The Fairhaven location made sense to Poorman and her husband because of the specialty items they sell. She said she hopes jewelry lines like Dogeared, which is also sold at Macy’s, will draw in customers looking for unique pieces.

As for the grandfather clock, Poorman said it’s one of her favorite items and would be a good focal piece for any room.

“It’s unique,” she said. “It’s something your neighbors won’t have.”


Schmidt Orthodontics

Owners: Andrew and Terra Schmidt

Address: 3115 Howe Place #201

Phone: 738-4772

Startup Date: Oct. 1, 2008

Square Footage: 2,400


Andrew Schmidt is following in his father’s footsteps and opening his own orthodontics business in Barkley Village.

In October, Dr. Andrew Schmidt opened his orthodontics practice with the future in mind. With cutting-edge technology, Schmidt looks to give his patients access to nearly every kind of orthodontic treatment available.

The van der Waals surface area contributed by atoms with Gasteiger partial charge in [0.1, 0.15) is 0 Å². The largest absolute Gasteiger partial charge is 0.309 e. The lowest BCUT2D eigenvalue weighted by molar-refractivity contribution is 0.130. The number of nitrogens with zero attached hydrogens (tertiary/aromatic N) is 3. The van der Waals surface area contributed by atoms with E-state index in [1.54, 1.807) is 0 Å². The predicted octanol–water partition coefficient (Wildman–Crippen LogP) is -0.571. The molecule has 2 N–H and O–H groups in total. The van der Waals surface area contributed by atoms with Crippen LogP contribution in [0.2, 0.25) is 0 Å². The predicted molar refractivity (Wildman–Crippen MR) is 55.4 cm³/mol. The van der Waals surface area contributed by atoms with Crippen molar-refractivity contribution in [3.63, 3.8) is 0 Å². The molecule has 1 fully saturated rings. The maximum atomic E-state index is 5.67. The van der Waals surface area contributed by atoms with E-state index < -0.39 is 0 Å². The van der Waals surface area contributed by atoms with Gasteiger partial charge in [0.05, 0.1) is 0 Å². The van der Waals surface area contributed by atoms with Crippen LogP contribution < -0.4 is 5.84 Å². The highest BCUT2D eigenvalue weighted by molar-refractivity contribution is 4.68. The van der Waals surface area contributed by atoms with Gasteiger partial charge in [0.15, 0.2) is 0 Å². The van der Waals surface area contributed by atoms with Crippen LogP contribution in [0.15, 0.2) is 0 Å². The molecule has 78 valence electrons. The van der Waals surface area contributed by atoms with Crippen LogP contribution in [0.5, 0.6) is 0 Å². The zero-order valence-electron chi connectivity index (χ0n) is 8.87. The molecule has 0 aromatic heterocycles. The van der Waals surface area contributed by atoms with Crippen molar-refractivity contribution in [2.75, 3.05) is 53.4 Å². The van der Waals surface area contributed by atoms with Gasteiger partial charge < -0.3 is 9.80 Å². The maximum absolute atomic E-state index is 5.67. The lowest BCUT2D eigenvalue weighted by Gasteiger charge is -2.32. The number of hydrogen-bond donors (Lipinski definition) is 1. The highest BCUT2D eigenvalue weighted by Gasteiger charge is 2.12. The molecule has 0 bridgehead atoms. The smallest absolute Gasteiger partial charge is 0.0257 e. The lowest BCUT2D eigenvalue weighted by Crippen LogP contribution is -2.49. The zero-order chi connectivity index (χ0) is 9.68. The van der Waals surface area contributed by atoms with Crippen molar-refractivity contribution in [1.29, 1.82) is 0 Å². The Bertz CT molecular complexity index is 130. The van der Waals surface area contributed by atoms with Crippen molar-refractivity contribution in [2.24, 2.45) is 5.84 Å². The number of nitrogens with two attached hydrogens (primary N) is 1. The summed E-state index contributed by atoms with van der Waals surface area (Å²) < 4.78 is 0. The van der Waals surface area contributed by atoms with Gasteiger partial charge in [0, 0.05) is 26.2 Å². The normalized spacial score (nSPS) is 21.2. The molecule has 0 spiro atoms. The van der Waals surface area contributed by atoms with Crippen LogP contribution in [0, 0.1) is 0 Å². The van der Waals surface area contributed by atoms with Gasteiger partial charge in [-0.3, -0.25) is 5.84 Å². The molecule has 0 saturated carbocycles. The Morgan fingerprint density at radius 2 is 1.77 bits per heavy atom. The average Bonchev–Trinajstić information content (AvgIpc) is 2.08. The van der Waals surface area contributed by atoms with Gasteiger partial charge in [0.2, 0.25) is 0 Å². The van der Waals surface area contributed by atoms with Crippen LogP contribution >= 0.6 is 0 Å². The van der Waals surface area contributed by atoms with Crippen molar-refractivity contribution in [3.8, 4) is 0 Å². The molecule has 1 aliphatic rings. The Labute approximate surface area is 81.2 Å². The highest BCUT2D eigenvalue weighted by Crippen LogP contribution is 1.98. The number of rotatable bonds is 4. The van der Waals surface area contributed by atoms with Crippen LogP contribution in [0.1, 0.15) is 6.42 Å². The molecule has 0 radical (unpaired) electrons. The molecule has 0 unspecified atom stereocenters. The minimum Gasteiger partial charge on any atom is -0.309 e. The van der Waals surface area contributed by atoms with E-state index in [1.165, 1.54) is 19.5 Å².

Schmidt, who grew up in Wisconsin, got his doctorate of dental surgery from the University of Iowa in 2002 and his certificate of orthodontics and master’s of science in dentistry from University of Washington in 2004. It was at the UW that Schmidt met his wife, Terra, who currently practices dentistry in Fairhaven. Both Andrew and Terra had more in common than just going to school together — her father was a dentist and his father was an orthodontist, so both were following in their fathers’ footsteps.

Recognizing Barkley Village as a growing area for business, the Schmidts decided it was the perfect location to open shop. Construction lasted six months and the result was a serenely colored, functional and efficient office to cater to families and young patients alike.